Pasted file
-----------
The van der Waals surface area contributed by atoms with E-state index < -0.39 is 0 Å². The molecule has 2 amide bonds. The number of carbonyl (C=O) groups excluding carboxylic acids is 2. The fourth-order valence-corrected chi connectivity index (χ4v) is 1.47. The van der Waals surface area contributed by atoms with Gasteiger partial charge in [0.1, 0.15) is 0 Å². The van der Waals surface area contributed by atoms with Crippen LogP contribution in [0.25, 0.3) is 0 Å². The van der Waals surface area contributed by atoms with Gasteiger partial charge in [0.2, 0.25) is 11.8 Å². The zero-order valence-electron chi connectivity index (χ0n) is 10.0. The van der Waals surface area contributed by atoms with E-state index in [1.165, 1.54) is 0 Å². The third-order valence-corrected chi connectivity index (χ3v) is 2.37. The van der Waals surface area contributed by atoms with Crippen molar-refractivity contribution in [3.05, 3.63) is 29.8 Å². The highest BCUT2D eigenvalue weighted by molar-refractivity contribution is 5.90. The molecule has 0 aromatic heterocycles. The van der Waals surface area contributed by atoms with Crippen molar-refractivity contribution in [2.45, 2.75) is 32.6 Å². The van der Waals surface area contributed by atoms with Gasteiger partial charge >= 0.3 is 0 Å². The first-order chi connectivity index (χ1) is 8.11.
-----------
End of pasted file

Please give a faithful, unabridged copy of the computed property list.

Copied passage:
The van der Waals surface area contributed by atoms with E-state index < -0.39 is 0 Å². The molecule has 2 amide bonds. The number of carbonyl (C=O) groups excluding carboxylic acids is 2. The fourth-order valence-corrected chi connectivity index (χ4v) is 1.47. The van der Waals surface area contributed by atoms with Gasteiger partial charge in [0.1, 0.15) is 0 Å². The van der Waals surface area contributed by atoms with Crippen LogP contribution in [0.25, 0.3) is 0 Å². The van der Waals surface area contributed by atoms with Gasteiger partial charge in [0.2, 0.25) is 11.8 Å². The zero-order valence-electron chi connectivity index (χ0n) is 10.0. The van der Waals surface area contributed by atoms with E-state index in [1.165, 1.54) is 0 Å². The third-order valence-corrected chi connectivity index (χ3v) is 2.37. The van der Waals surface area contributed by atoms with Crippen molar-refractivity contribution in [3.05, 3.63) is 29.8 Å². The highest BCUT2D eigenvalue weighted by molar-refractivity contribution is 5.90. The molecule has 0 aromatic heterocycles. The van der Waals surface area contributed by atoms with Crippen molar-refractivity contribution in [2.45, 2.75) is 32.6 Å². The van der Waals surface area contributed by atoms with Gasteiger partial charge >= 0.3 is 0 Å². The first-order chi connectivity index (χ1) is 8.11.